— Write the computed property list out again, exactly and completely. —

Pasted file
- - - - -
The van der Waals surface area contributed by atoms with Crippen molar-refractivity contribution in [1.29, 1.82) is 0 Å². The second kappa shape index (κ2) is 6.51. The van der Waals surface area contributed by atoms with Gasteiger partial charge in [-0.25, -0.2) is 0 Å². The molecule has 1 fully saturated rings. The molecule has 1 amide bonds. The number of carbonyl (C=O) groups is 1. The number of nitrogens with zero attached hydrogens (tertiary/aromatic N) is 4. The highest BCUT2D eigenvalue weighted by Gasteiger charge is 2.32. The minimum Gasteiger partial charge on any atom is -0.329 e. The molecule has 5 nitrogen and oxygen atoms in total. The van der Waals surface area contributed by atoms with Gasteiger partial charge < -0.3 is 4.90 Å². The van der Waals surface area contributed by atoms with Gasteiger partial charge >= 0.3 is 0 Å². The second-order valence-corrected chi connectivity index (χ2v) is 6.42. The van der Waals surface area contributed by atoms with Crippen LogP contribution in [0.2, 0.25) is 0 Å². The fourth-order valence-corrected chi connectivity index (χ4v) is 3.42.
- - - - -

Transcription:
The van der Waals surface area contributed by atoms with Crippen molar-refractivity contribution in [1.29, 1.82) is 0 Å². The second kappa shape index (κ2) is 6.51. The van der Waals surface area contributed by atoms with Gasteiger partial charge in [-0.25, -0.2) is 0 Å². The molecule has 1 fully saturated rings. The molecule has 1 amide bonds. The number of carbonyl (C=O) groups is 1. The number of nitrogens with zero attached hydrogens (tertiary/aromatic N) is 4. The highest BCUT2D eigenvalue weighted by Gasteiger charge is 2.32. The minimum Gasteiger partial charge on any atom is -0.329 e. The molecule has 5 nitrogen and oxygen atoms in total. The van der Waals surface area contributed by atoms with Gasteiger partial charge < -0.3 is 4.90 Å². The van der Waals surface area contributed by atoms with Gasteiger partial charge >= 0.3 is 0 Å². The second-order valence-corrected chi connectivity index (χ2v) is 6.42. The van der Waals surface area contributed by atoms with Crippen LogP contribution in [0.2, 0.25) is 0 Å². The fourth-order valence-corrected chi connectivity index (χ4v) is 3.42.